Unreachable Cellphones: Limitations of Collect Calls for Immigrant detainees in Federal Detention Centers
Undocumented immigrant detainees in federal detention centers are experiencing great difficulties in reaching their family or relatives in their home country. As cellphone ownership in less evenly developed countries becomes more ubiquitous, many people are only reachable via their cellphones. Collect calls to landlines, however, are the only communication option for immigrant detainees. The billing infrastructure for collect calls is set up so that the recipient of the phone call incurs the costs, and these costs can only be tracked and billed through landlines.
Court translators and lawyers who work closely with detained immigrants have recounted that detainees often report that they are simply unable to reach their family members because of the limited use of collect calls to landlines. Oftentimes detainees need to reach their families for help in obtaining paperwork, advice on whether they should fight to stay in the country or not, and for emotional purposes. Detainees who cannot reach their families often experience emotional paralysis and confusion with legal bureaucracy. Often this leads to bottlenecks in the legal process for determining the detainee's legal options. With detainees unable to reach their families in their home country or even in the USA, many of them are staying for unnecessarily prolonged periods in detention centers.
When I conducted fieldwork in an immigrant sending communities in rural Mexico, I spoke to families who didn't know where a member of their family was located and from deportees that were housed in the detention centers. Families told me that after finding out from the community in the US that their father or brother was picked up by police or federal agents, most of the time they didn't hear from them. Deported immigrants have also recounted to me that once they were put in detention centers, they often found it difficult or impossible to reach their family members in the US and Mexico. In many cases, after months or weeks of no communication, individuals just showed up in their home village after being released into Mexico by federal agents. Another layer of complication is added when detainees are taken to another detention center if the center closest to where they were picked up is full. An undocumented immigrant picked up in New York City that should be housed in the detention centers in Manhattan or New Jersey, could be sent to Arizona or Texas. This makes it even more difficult for detainees to reach a personal contact in their immediate US-based networks.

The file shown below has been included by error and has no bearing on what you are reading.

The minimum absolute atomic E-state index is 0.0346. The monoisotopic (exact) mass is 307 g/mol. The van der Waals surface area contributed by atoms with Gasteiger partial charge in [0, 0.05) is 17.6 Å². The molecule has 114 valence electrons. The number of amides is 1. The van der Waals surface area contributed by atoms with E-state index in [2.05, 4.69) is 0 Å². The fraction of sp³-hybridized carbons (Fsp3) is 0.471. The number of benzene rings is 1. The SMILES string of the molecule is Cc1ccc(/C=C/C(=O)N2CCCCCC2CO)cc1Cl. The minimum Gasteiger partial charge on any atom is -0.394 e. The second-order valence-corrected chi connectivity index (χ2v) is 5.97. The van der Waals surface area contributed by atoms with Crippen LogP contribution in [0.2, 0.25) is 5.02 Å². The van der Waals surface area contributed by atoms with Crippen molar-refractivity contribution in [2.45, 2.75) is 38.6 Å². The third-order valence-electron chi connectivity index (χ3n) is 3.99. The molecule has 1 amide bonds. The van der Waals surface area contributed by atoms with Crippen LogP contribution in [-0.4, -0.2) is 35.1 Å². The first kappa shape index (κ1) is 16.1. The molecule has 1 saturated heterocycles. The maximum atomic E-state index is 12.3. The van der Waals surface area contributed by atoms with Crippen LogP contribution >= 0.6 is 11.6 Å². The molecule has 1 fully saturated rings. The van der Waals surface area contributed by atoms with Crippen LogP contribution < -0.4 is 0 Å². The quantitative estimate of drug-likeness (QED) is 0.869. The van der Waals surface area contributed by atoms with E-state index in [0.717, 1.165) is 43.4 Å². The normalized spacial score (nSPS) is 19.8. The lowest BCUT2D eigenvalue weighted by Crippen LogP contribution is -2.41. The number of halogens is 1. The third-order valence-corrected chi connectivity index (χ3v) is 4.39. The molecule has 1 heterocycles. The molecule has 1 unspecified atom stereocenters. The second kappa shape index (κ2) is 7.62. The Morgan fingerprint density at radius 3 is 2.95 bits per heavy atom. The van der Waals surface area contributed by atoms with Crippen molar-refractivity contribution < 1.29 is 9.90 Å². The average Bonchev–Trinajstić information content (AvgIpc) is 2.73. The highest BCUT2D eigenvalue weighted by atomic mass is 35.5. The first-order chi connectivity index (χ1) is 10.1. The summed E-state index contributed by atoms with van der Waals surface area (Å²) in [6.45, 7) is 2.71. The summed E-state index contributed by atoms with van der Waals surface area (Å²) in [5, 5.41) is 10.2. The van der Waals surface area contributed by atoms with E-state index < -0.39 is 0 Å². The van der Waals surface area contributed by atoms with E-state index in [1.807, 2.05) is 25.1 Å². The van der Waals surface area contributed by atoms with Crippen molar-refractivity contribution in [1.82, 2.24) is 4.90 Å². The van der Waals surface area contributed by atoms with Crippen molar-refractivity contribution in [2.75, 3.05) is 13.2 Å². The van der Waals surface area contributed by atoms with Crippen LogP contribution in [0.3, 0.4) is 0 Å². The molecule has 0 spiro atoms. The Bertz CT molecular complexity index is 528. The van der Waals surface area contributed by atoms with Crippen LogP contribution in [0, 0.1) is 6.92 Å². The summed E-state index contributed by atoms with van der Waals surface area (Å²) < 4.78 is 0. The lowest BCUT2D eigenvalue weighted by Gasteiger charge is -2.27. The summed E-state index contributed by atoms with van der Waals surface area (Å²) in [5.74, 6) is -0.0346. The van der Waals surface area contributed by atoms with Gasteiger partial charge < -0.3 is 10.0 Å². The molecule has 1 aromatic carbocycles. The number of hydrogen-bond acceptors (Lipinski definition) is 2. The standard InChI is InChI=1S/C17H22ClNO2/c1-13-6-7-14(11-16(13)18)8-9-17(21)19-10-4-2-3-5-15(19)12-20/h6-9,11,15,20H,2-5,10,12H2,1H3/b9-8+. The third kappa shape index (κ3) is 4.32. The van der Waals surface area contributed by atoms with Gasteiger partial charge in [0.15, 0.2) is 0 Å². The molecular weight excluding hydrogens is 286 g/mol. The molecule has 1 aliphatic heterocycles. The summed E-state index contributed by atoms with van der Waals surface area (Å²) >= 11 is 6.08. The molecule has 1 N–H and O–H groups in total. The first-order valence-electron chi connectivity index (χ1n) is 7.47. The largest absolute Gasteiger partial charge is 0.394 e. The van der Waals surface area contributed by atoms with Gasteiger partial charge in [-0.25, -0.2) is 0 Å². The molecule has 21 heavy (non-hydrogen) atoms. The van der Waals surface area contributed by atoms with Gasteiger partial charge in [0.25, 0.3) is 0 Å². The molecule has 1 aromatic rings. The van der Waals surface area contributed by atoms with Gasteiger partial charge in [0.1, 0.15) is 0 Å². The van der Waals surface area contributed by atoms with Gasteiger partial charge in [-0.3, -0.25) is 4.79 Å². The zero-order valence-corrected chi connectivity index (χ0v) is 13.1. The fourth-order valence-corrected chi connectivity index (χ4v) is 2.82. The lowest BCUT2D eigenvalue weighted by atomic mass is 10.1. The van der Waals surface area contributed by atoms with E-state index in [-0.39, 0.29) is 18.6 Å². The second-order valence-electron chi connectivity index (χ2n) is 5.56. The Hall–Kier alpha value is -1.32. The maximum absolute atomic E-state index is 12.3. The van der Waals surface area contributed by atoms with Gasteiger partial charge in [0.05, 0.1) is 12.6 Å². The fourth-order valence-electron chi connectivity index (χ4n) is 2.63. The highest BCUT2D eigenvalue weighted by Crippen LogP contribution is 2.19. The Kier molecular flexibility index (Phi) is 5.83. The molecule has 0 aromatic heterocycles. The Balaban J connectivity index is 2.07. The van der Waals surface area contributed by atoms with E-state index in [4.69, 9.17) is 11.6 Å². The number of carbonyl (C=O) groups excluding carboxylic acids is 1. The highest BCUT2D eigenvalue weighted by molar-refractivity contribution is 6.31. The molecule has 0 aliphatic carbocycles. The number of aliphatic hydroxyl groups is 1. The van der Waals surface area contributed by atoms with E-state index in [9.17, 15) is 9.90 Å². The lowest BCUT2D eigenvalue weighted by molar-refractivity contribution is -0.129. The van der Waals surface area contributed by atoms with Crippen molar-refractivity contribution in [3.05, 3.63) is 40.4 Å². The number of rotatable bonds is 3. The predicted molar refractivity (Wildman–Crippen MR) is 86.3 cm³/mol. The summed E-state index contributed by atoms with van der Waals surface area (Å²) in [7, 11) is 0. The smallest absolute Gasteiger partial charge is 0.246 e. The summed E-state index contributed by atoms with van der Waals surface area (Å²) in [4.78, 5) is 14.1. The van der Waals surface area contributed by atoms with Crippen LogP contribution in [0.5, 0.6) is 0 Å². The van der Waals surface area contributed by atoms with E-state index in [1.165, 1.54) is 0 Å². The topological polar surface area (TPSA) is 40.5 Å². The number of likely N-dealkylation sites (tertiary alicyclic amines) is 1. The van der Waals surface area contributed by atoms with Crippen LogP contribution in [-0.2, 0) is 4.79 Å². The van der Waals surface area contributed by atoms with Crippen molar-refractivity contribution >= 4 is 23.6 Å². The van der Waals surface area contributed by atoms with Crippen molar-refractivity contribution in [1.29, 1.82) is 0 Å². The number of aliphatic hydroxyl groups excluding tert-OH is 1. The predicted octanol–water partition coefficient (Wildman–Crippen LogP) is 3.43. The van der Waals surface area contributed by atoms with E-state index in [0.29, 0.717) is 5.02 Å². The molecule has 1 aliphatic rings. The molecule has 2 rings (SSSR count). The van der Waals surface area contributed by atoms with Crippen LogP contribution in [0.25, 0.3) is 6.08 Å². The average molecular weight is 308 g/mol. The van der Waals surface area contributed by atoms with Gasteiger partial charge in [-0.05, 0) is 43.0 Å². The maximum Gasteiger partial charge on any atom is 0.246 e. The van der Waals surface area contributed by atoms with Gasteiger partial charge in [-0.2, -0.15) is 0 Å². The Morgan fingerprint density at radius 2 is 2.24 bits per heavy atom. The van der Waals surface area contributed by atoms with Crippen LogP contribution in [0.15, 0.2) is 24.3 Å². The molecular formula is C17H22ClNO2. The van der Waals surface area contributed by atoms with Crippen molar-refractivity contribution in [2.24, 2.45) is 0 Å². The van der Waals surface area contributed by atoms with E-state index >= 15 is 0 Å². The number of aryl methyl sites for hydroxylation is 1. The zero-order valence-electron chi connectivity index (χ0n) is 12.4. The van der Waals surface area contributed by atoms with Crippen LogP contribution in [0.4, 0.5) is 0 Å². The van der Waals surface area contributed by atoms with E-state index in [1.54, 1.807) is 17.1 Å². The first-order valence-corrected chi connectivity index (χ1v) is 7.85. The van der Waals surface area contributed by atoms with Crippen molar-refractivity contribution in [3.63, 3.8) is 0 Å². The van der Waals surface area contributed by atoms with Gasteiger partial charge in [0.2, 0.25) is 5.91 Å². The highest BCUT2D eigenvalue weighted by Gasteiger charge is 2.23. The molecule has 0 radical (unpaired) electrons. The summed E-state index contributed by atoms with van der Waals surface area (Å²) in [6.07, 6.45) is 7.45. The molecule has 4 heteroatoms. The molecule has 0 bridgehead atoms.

With more research, I would like to explore a temporary technology based solution. The long-term goal would be for this research to result in a change of federal policy for how detainees and possibly all inmate make phone calls. However, this will be long and difficult process since many telecommunication companies hold profitable legacy collect call contracts with the government. If you are interested in the short-term goal of creating a tech-based solution or even the long-term policy change goal, let's talk!